Today I am thinking about the indivisibility of story and audience. Which comes first? In May 2010, Hello World and I return to the Big Lake. I’d like to start with a more robust social presence than the project had in 2009. WordPress and Twitter apps on the iPhone were swell, but there hadn’t been much outreach before the launch.
Could we start this May with a robust and attentive audience of say 5000? If so, who would they be? Who should we invite? How should time be balanced between building a following and building the story?
That last question is a doozie, it scares me. Scan back through the posts from July – August 2009 and you’ll see how much preparation was going on. That’s where I am now, just two months from launch. Do I have time to build an audience? Do I want an audience if I am ill prepared for performance? What’s the point of having an incredible performance that nobody sees? What does an auspicious balance between audience building and story building look like?
Let’s back up and look at who the audience might be. Content attracts an audience that can relate to it. Context diversifies the audience. Both content and context flow from my story, so what’s my story? Story -> content + context -> audience. This might all seem abstract, so here’s an example.
A guy is going to sail a small catamaran around Lake Michigan. If that’s the story, then the content would be sailboats, water, beaches, maybe some interesting weather. This content appeals to folks familiar with Lake Michigan, sailors and some outdoor enthusiasts.
Add more story and the content expands… This guy believes he can fathom the future of the human race, he thinks he can figure out how we will radically reinvent our planetary presence and avoid environmental apoocalypse. Now the content includes encounters with all manner of kooky folks with clues about the future – rocking chair philosophers, garage scientists, mad prophets, sincere visionaries, hard working fanatics, angels in brown paper bags, irascible recluses and so on. The audience now includes folks who enjoy debate, new ideas, all the friends and family of the kooky folks, folks who are themselves somewhat kooky and anyone who thinks the human race is in big trouble.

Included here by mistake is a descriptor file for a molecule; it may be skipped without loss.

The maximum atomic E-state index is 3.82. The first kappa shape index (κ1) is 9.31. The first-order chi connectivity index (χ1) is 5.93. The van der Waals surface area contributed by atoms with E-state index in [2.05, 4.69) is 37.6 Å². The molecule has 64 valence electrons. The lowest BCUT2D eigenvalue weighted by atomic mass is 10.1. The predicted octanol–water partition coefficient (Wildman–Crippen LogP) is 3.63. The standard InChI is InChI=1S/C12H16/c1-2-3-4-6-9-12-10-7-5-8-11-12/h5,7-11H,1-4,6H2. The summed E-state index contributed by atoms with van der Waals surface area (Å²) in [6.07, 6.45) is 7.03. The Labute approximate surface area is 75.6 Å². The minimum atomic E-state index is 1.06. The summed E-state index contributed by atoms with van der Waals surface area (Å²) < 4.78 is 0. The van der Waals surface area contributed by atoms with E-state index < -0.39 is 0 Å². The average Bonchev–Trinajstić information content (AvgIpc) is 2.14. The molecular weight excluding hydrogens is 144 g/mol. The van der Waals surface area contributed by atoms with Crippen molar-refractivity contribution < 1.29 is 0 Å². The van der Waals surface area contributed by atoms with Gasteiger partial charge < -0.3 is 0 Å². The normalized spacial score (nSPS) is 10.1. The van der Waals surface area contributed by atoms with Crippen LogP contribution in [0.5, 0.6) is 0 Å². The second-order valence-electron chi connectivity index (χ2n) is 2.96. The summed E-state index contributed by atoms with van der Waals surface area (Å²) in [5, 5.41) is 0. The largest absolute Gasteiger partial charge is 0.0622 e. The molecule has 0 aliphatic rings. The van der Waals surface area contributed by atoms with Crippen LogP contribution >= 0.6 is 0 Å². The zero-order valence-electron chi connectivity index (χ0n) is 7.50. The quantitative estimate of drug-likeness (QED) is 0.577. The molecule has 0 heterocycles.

Now comes the lovely magic of context. This guy who is going to sail around Lake Michigan likes science fiction. Not the watered down low octane Hollwood fluff, but the hard core, straight to the vein hard core. Science fiction from books. His shelves are sagging with ragged paperbacks from the masters – Bradbury, Wilhelm, Le Guin, Clarke, Dick, Lethem, Swanwick, Stephanson. He’s steeped deep. We explain this to the audience and suddenly we get this guy a little more. Poor dear, his brain’s been fried from too much reading! He’s projecting his imagination into the real world, he probably thinks his catamaran is the space shuttle. What will happen to this sap, will he end up drowned after being knocked off his boat by alien Asian carp? Now the content includes the guy’s history, scenes depicting his heartbreaking literary obsession – moments that make a connection to him. The audience may not agree with who he is or what he believes, but they can relate! He is every man, every woman. He becomes a placeholder for all of us. A 21st century Don Quixote on an impossible quest. If context is pulled off properly, the audience includes all, whether or not they like boats, philosophy or give a rats ass about the earth.
So I guess the question of balance didn’t get resolved here. Hmm. I’ll be back.